Pursuant to Article 16 of the Code of Ethics, a REALTOR® may not initiate contact with the client of another REALTOR®. However, if the seller contacts the REALTOR®, the REALTOR® may discuss terms upon which they may enter into a future listing contract. Standard of Practice 16-6 provides that, “When REALTORS® are contacted by the client of another REALTOR® regarding the creation of an exclusive relationship to provide the same type of service, and REALTORS® have not directly or indirectly initiated such discussions, they may discuss the terms upon which they might enter into a future agreement or, alternatively, may enter into an agreement which becomes effective upon expiration of any existing exclusive agreement. (Amended 1/98)” ]

The cooperating agent contacted the seller directly 

A REALTOR® from an out-of-town firm contacted the seller directly to show the property to a buyer who wanted to present an offer. The seller is not happy about this because she runs a business, and employees and clients have yet to know that the business is for sale. This out-of-town REALTOR® should contact the listing agent, correct? Was this unethical practice?

Wis. Admin. Code § REEB 24.13(5) provides that licensees may not negotiate the sale of a property with the seller directly if the party has an unexpired written contract in connection with the real estate that grants another broker an exclusive right to sell. All negotiations shall be conducted with the listing broker, and not the owner, except with the consent of the listing broker or where the absence of the listing broker or other similar circumstances reasonably compels direct negotiation with the owner. 

If the other broker is also a REALTOR® member, then Article 16 and Standard of Practice 16-13 of the Code of Ethics may also apply. Standard of Practice 16-13 indicates that, “All dealings concerning property exclusively listed, or with buyer/tenants who are subject to an exclusive agreement shall be carried on with the client’s representative or broker, and not with the client, except with the consent of the client’s representative or broker or except where such dealings are initiated by the client.”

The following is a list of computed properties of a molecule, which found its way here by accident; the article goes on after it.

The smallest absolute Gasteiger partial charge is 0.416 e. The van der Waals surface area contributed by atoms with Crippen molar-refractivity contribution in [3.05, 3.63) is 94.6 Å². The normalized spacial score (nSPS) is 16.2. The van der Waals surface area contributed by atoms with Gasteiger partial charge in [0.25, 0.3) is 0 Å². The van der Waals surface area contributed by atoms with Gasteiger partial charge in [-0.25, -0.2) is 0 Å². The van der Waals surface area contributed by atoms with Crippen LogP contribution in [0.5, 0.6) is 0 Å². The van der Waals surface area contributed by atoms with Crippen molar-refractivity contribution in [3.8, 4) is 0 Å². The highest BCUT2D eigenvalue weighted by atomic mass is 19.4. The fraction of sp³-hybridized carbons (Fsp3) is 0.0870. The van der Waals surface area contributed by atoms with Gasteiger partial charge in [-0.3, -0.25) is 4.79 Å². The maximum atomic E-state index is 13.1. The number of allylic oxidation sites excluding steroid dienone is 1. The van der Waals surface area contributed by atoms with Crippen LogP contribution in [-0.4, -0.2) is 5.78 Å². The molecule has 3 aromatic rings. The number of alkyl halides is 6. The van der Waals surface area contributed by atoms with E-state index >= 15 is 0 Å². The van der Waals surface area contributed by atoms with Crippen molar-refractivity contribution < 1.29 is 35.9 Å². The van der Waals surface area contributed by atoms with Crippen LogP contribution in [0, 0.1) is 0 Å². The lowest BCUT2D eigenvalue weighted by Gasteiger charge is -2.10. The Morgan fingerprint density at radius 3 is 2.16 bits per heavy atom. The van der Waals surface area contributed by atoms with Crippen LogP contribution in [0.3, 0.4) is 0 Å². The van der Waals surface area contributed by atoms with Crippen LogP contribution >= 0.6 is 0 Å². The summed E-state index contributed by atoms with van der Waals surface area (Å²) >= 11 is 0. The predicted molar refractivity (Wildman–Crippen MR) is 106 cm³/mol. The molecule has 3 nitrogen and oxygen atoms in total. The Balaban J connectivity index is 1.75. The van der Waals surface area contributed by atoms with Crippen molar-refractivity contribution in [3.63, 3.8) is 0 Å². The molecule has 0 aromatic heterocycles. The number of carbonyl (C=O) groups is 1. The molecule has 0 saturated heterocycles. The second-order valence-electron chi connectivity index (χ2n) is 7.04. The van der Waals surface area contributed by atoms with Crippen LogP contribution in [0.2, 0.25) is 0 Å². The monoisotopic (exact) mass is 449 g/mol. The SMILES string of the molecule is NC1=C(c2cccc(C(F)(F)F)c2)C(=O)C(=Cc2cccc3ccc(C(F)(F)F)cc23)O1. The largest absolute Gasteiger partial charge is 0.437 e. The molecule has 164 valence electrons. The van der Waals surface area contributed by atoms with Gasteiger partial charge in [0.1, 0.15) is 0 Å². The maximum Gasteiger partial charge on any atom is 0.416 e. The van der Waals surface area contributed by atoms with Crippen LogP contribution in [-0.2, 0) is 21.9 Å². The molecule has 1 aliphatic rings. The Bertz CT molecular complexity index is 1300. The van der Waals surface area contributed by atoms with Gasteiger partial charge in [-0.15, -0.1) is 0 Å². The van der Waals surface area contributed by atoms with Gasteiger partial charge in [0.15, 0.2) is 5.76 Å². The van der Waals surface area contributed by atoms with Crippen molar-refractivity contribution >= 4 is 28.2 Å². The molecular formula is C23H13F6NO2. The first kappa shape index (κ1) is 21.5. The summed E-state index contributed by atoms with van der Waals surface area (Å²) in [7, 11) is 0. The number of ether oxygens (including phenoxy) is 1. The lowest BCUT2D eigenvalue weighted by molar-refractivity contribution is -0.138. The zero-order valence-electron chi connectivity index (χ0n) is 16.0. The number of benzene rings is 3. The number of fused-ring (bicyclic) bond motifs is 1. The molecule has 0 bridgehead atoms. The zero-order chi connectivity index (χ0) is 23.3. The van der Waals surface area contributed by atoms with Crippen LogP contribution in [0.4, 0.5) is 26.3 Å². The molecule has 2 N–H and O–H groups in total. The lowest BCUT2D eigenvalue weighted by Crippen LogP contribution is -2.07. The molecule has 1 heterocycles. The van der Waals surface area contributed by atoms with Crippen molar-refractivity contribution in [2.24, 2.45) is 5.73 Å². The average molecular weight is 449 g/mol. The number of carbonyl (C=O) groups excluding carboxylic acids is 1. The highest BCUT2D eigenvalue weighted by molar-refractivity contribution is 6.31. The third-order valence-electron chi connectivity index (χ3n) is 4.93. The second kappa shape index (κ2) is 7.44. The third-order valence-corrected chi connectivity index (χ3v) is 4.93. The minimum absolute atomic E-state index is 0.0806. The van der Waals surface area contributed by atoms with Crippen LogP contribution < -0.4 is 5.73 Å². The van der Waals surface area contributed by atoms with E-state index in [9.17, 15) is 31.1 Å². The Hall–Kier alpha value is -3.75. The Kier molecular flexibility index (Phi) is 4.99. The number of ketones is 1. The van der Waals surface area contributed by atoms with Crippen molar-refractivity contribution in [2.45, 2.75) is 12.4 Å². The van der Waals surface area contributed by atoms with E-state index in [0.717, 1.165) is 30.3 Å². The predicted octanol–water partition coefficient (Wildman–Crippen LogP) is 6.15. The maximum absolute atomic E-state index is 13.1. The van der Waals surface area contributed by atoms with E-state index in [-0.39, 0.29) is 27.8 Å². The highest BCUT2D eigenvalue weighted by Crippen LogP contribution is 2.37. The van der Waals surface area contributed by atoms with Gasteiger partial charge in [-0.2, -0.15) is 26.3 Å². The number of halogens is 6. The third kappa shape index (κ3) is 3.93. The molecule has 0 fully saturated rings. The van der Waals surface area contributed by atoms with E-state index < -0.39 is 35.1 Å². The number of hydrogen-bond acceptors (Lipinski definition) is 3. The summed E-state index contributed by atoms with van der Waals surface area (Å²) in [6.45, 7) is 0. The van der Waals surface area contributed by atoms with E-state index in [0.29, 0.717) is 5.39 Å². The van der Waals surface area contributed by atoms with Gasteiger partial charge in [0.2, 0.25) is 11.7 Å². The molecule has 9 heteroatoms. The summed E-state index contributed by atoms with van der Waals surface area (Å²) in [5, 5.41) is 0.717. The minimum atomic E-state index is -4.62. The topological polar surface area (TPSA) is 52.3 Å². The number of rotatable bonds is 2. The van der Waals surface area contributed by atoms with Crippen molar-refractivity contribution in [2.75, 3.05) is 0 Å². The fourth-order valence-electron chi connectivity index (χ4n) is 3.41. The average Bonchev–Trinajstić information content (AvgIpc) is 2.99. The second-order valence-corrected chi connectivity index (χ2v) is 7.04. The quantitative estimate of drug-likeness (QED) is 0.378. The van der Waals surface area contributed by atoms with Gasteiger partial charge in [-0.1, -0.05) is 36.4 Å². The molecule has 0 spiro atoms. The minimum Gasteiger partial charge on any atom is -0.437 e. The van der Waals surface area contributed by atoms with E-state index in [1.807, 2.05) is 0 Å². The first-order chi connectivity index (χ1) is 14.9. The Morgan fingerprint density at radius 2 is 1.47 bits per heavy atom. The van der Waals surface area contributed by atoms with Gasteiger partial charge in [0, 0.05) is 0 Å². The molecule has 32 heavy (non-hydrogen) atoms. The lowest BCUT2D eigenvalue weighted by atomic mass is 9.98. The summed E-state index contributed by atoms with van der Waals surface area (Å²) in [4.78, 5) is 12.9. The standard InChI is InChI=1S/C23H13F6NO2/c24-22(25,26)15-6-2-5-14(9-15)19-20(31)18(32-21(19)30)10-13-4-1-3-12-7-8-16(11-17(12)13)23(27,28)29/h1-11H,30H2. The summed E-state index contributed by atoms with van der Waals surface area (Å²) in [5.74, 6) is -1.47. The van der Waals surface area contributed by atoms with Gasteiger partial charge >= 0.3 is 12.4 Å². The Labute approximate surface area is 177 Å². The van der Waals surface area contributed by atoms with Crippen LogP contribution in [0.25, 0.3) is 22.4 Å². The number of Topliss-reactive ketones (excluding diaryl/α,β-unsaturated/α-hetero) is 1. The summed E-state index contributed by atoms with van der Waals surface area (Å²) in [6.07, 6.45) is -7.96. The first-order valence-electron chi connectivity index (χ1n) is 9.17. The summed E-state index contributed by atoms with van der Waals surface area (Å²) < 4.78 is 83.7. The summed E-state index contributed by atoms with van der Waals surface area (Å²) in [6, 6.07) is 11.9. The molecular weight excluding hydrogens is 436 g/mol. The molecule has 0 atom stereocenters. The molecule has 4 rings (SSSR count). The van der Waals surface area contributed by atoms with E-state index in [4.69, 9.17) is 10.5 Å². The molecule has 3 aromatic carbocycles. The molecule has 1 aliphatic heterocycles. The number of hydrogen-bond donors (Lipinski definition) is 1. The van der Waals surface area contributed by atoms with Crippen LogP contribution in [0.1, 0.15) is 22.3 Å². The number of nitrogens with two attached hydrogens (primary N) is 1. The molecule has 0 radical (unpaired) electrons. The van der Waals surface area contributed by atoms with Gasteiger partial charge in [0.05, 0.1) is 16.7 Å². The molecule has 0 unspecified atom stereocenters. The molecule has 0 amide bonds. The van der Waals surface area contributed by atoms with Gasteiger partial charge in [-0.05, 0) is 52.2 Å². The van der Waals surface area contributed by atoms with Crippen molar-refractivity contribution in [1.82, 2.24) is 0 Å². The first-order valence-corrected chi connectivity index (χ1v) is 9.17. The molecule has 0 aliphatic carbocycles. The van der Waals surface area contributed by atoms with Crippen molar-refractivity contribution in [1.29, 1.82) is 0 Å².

Use of MLS to target another broker’s client

Another agent in town sent a seller a letter about offering buyer agency services. The listing broker believes that other agents are not allowed to solicit another broker’s client.
According to Standard of Practice 16-18, “REALTORS® shall not use information obtained from listing brokers through offers to cooperate made through multiple listing services or through other offers of cooperation to refer listing brokers’ clients to other brokers or to create buyer/tenant relationships with listing brokers’ clients, unless such use is authorized by listing brokers. (Amended 1/02)”

A broker visiting a neighborhood saw a property with two signs on the front lawn. How can one broker list for lease and one list for sale? Is this ethical?

The sale and lease of property are two separate interests in real estate. In some cases the broker with the listing for sale may not provide property management or leasing services, so the seller may need to engage two different brokers for the two interests. Standard of Practice 16-3 provides that, “Article 16 does not preclude REALTORS® from contacting the client of another broker for the purpose of offering to provide, or entering into a contract to provide, a different type of real estate service unrelated to the type of service currently being provided (e.g., property management as opposed to brokerage) or from offering the same type of service for property not subject to other brokers’ exclusive agreements. However, information received through a Multiple Listing Service or any other offer of cooperation may not be used to target clients of other REALTORS® to whom such offers to provide services may be made. (Amended 1/04)”

The Code and advertising “sold” properties

Can the broker advertise homes sold last year that include another company’s listings? For example, another broker listed the property and the first broker sold it. Can the first broker do this? Can two companies both advertise it as “sold”? 

Standard of Practice 12-7 previously limited the use of the word “sold” in advertising to the listing broker, but now Standard of Practice 12-7 provides that, “REALTORS® who participated in the transaction as the listing broker or cooperating broker (selling broker) may claim to have ‘sold’ the property. Prior to closing, a cooperating broker may post a ‘sold’ sign only with the consent of the listing broker.” The references to cooperating brokers in this standard include selling brokers (subagents) and buyer’s brokers.

Accordingly, there may now be two different brokers claiming to have ‘sold’ the same property: the listing broker and the cooperating broker.

Tracy Rucka is Director of Professional Standards and Practices for the WRA.